Spring 2013

Volume 8, Issue 1



In the Shade of My Neglect


The last time I noticed the rosebush,
in mid to late July,
it had conceded its foliage
to drought and black spot,
its lanky, four-foot stems
bleaching to beige and gray.

I gave it up for dead.
In the shade of my neglect,
in the silent wonder
of late summer rain
and imperceptibly
cooling temperatures,

it revived, quietly reclaiming
its former prominence
in the courtyard outside my studio.
This morning, goosed to brilliance
by the crystalline cattle prod
of the season’s first cool front,

two rosebuds, swaying
in a shaft of sunlight,
caught the corner of my eye,
unfurling one by one
their silken petals, erecting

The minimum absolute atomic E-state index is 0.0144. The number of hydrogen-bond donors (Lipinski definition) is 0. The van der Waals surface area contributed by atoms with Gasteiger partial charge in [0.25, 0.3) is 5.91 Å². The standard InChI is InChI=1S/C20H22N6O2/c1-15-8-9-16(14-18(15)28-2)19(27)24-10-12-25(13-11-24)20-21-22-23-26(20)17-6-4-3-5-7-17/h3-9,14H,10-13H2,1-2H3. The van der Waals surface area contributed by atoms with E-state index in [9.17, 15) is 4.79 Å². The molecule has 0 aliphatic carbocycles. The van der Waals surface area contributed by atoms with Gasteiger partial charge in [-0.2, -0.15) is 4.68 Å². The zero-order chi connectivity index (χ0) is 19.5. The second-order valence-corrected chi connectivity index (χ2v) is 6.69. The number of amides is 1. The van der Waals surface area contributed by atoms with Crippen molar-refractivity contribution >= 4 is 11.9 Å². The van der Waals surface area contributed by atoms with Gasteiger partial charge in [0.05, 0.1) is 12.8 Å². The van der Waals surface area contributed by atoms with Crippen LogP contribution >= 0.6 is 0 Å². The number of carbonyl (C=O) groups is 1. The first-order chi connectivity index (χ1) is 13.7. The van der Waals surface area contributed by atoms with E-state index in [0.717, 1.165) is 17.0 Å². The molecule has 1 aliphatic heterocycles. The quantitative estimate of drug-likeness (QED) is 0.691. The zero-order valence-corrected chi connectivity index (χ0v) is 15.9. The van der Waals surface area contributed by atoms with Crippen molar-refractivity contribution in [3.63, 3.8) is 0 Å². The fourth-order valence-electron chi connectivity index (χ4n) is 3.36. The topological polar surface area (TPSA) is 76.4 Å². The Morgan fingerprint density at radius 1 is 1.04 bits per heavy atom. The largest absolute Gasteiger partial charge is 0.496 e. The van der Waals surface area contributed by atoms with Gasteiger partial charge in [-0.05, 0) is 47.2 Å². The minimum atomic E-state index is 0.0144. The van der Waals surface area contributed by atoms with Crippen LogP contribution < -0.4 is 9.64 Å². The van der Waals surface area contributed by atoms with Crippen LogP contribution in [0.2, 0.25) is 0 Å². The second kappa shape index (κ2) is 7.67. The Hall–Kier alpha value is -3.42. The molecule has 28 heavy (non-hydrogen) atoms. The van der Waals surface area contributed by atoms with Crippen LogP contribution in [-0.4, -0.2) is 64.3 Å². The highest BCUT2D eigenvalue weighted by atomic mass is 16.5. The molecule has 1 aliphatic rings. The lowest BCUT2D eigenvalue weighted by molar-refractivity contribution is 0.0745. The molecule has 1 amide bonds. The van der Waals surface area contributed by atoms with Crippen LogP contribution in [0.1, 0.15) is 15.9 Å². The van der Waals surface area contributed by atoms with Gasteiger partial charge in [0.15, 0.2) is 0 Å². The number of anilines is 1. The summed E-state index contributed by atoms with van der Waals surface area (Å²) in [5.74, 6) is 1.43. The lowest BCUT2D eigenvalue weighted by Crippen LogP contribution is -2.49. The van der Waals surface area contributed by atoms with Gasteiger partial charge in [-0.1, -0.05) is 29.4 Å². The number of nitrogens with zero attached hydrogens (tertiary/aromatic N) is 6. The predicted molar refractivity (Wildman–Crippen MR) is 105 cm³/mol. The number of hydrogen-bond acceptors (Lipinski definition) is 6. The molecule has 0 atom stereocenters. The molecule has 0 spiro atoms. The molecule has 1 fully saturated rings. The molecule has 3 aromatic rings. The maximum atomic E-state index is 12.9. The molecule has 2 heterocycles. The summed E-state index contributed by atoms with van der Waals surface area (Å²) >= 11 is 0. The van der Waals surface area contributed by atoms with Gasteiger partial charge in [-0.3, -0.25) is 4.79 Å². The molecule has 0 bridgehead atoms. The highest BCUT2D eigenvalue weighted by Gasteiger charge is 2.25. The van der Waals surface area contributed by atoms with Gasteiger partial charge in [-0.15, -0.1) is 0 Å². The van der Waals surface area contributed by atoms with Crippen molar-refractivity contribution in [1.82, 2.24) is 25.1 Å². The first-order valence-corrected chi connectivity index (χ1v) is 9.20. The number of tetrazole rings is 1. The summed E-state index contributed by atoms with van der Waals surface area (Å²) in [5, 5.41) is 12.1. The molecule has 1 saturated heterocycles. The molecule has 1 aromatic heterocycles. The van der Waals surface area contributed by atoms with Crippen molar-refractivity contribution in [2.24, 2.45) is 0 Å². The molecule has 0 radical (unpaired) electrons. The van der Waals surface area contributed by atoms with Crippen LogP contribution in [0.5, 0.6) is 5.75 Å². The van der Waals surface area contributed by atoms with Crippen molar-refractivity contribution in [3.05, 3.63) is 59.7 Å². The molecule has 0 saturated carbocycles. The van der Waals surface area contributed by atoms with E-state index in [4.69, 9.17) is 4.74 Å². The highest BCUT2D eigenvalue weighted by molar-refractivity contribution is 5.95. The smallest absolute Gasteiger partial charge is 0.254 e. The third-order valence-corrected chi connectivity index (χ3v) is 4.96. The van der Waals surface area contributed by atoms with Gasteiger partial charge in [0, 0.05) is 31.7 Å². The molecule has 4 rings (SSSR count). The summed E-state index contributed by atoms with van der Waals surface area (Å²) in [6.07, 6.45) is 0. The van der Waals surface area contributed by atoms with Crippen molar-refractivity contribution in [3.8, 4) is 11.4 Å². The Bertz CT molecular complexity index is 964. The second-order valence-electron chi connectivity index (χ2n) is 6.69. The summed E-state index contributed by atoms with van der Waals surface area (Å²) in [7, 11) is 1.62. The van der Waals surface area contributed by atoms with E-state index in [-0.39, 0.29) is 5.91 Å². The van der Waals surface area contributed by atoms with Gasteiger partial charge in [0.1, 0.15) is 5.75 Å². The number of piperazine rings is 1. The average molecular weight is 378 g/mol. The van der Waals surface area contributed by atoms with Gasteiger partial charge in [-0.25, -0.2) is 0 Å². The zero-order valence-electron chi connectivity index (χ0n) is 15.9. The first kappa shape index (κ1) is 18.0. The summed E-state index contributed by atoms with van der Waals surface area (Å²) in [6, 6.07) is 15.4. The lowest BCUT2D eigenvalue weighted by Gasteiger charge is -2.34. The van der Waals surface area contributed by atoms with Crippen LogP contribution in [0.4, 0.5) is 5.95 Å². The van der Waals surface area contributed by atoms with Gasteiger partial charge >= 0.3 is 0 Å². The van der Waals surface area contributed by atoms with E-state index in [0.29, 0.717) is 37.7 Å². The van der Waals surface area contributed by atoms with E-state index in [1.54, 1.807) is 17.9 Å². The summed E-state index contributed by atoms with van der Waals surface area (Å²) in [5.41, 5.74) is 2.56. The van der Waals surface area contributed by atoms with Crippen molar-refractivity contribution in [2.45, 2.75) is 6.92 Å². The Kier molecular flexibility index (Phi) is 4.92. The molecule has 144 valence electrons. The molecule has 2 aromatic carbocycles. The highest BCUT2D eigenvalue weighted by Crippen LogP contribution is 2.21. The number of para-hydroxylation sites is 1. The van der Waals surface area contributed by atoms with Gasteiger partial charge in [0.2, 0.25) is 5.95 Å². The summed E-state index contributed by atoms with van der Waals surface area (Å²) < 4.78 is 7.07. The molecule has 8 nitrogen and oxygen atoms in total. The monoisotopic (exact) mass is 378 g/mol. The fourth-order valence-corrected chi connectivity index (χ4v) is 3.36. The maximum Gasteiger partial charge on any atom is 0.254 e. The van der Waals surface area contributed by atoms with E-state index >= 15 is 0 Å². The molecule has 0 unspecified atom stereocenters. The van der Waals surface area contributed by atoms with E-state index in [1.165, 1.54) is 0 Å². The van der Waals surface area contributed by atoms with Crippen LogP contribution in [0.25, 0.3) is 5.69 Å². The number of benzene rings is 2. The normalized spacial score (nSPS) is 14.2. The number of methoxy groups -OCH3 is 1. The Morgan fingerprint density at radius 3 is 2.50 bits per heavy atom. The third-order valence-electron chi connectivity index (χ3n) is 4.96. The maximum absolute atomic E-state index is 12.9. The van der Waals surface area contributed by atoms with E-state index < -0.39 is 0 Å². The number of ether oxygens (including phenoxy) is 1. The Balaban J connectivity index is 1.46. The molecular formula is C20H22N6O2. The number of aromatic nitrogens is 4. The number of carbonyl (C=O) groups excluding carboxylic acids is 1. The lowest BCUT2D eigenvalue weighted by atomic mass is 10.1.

their delicate cathedrals of yellow.






Clad in a hot pink bikini,
sporting a deep, gorgeous tan
and a flat-stomached body
free of flab, she approached me
with her head down.  When she looked up
I must have gasped, embarrassed,
staring at a face of scars,

each so long, uneven and deep
that the violence which caused it
had to be extreme, life-threatening,
like the jagged shard of a shattered
windshield or the gleaming knife
of a rapist.  They stood out so
from the uninjured flesh around them,

both in texture and in hue,
that even their definition
as new, connective tissue
was cruel.  I wondered later
why I should have expected
them to be otherwise, those injuries
but the aftermath of loss.










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